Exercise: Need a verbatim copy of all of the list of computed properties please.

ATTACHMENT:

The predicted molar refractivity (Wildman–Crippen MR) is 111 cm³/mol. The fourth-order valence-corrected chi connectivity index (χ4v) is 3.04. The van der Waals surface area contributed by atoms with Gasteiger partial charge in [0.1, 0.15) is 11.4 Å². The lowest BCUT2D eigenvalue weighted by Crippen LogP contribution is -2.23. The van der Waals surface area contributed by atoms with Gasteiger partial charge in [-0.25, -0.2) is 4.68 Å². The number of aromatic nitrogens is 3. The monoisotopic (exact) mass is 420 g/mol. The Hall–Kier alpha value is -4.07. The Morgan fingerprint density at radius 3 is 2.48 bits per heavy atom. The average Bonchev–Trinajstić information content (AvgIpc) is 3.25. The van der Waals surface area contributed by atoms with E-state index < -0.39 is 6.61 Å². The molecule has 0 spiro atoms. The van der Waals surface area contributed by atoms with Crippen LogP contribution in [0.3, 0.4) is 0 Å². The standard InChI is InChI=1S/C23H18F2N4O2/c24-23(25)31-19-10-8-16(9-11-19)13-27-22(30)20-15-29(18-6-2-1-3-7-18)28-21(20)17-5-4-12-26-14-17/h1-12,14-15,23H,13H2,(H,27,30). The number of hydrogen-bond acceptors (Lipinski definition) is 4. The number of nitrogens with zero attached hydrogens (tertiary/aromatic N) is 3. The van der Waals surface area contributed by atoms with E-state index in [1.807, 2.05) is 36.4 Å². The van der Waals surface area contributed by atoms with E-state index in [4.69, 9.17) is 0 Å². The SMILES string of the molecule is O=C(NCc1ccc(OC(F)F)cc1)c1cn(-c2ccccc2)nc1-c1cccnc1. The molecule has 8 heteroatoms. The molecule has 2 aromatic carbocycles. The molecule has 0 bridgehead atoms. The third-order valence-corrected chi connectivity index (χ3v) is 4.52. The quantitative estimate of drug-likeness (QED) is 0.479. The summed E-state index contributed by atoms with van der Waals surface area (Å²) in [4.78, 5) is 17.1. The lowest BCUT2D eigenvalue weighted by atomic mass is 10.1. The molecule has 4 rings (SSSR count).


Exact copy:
The predicted molar refractivity (Wildman–Crippen MR) is 111 cm³/mol. The fourth-order valence-corrected chi connectivity index (χ4v) is 3.04. The van der Waals surface area contributed by atoms with Gasteiger partial charge in [0.1, 0.15) is 11.4 Å². The lowest BCUT2D eigenvalue weighted by Crippen LogP contribution is -2.23. The van der Waals surface area contributed by atoms with Gasteiger partial charge in [-0.25, -0.2) is 4.68 Å². The number of aromatic nitrogens is 3. The monoisotopic (exact) mass is 420 g/mol. The Hall–Kier alpha value is -4.07. The Morgan fingerprint density at radius 3 is 2.48 bits per heavy atom. The average Bonchev–Trinajstić information content (AvgIpc) is 3.25. The van der Waals surface area contributed by atoms with E-state index < -0.39 is 6.61 Å². The molecule has 0 spiro atoms. The van der Waals surface area contributed by atoms with Crippen LogP contribution in [0.3, 0.4) is 0 Å². The standard InChI is InChI=1S/C23H18F2N4O2/c24-23(25)31-19-10-8-16(9-11-19)13-27-22(30)20-15-29(18-6-2-1-3-7-18)28-21(20)17-5-4-12-26-14-17/h1-12,14-15,23H,13H2,(H,27,30). The number of hydrogen-bond acceptors (Lipinski definition) is 4. The number of nitrogens with zero attached hydrogens (tertiary/aromatic N) is 3. The van der Waals surface area contributed by atoms with E-state index in [1.807, 2.05) is 36.4 Å². The van der Waals surface area contributed by atoms with E-state index in [4.69, 9.17) is 0 Å². The SMILES string of the molecule is O=C(NCc1ccc(OC(F)F)cc1)c1cn(-c2ccccc2)nc1-c1cccnc1. The molecule has 8 heteroatoms. The molecule has 2 aromatic carbocycles. The molecule has 0 bridgehead atoms. The third-order valence-corrected chi connectivity index (χ3v) is 4.52. The quantitative estimate of drug-likeness (QED) is 0.479. The summed E-state index contributed by atoms with van der Waals surface area (Å²) in [4.78, 5) is 17.1. The lowest BCUT2D eigenvalue weighted by atomic mass is 10.1. The molecule has 4 rings (SSSR count).